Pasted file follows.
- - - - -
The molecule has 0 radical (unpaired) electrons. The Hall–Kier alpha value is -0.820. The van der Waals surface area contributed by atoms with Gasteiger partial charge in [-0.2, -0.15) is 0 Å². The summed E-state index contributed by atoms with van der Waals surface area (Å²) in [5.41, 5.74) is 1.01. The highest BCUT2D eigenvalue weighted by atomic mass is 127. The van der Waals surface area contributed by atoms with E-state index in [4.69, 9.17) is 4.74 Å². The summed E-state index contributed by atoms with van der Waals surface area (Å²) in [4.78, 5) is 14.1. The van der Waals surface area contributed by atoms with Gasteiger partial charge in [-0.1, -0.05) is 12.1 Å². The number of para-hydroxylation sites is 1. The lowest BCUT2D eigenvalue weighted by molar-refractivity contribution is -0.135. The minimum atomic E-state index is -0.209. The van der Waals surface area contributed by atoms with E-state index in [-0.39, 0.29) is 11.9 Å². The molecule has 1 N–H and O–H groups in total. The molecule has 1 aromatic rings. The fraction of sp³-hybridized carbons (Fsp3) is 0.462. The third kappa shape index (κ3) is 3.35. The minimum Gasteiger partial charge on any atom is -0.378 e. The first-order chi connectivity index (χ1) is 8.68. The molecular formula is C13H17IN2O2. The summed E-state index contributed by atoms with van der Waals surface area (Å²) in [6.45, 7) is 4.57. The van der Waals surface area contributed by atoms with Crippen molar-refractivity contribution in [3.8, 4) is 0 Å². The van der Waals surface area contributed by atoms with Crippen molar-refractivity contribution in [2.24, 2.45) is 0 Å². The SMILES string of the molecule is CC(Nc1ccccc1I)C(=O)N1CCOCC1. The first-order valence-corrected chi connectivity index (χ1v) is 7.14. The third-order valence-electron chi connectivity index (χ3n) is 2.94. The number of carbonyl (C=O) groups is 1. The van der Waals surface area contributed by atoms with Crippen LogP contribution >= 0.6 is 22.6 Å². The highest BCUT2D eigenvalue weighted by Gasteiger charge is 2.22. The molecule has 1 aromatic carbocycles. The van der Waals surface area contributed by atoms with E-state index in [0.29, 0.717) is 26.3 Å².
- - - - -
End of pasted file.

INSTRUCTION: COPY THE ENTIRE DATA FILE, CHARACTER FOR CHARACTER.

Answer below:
The molecule has 0 radical (unpaired) electrons. The Hall–Kier alpha value is -0.820. The van der Waals surface area contributed by atoms with Gasteiger partial charge in [-0.2, -0.15) is 0 Å². The summed E-state index contributed by atoms with van der Waals surface area (Å²) in [5.41, 5.74) is 1.01. The highest BCUT2D eigenvalue weighted by atomic mass is 127. The van der Waals surface area contributed by atoms with E-state index in [4.69, 9.17) is 4.74 Å². The summed E-state index contributed by atoms with van der Waals surface area (Å²) in [4.78, 5) is 14.1. The van der Waals surface area contributed by atoms with Gasteiger partial charge in [-0.1, -0.05) is 12.1 Å². The number of para-hydroxylation sites is 1. The lowest BCUT2D eigenvalue weighted by molar-refractivity contribution is -0.135. The minimum atomic E-state index is -0.209. The van der Waals surface area contributed by atoms with E-state index in [-0.39, 0.29) is 11.9 Å². The molecule has 1 N–H and O–H groups in total. The molecule has 1 aromatic rings. The fraction of sp³-hybridized carbons (Fsp3) is 0.462. The third kappa shape index (κ3) is 3.35. The minimum Gasteiger partial charge on any atom is -0.378 e. The first-order chi connectivity index (χ1) is 8.68. The molecular formula is C13H17IN2O2. The summed E-state index contributed by atoms with van der Waals surface area (Å²) in [6.45, 7) is 4.57. The van der Waals surface area contributed by atoms with Crippen molar-refractivity contribution in [3.8, 4) is 0 Å². The van der Waals surface area contributed by atoms with Crippen molar-refractivity contribution in [2.24, 2.45) is 0 Å². The SMILES string of the molecule is CC(Nc1ccccc1I)C(=O)N1CCOCC1. The first-order valence-corrected chi connectivity index (χ1v) is 7.14. The third-order valence-electron chi connectivity index (χ3n) is 2.94. The number of carbonyl (C=O) groups is 1. The van der Waals surface area contributed by atoms with Crippen LogP contribution >= 0.6 is 22.6 Å². The highest BCUT2D eigenvalue weighted by Gasteiger charge is 2.22. The molecule has 1 aromatic carbocycles. The van der Waals surface area contributed by atoms with E-state index in [0.29, 0.717) is 26.3 Å².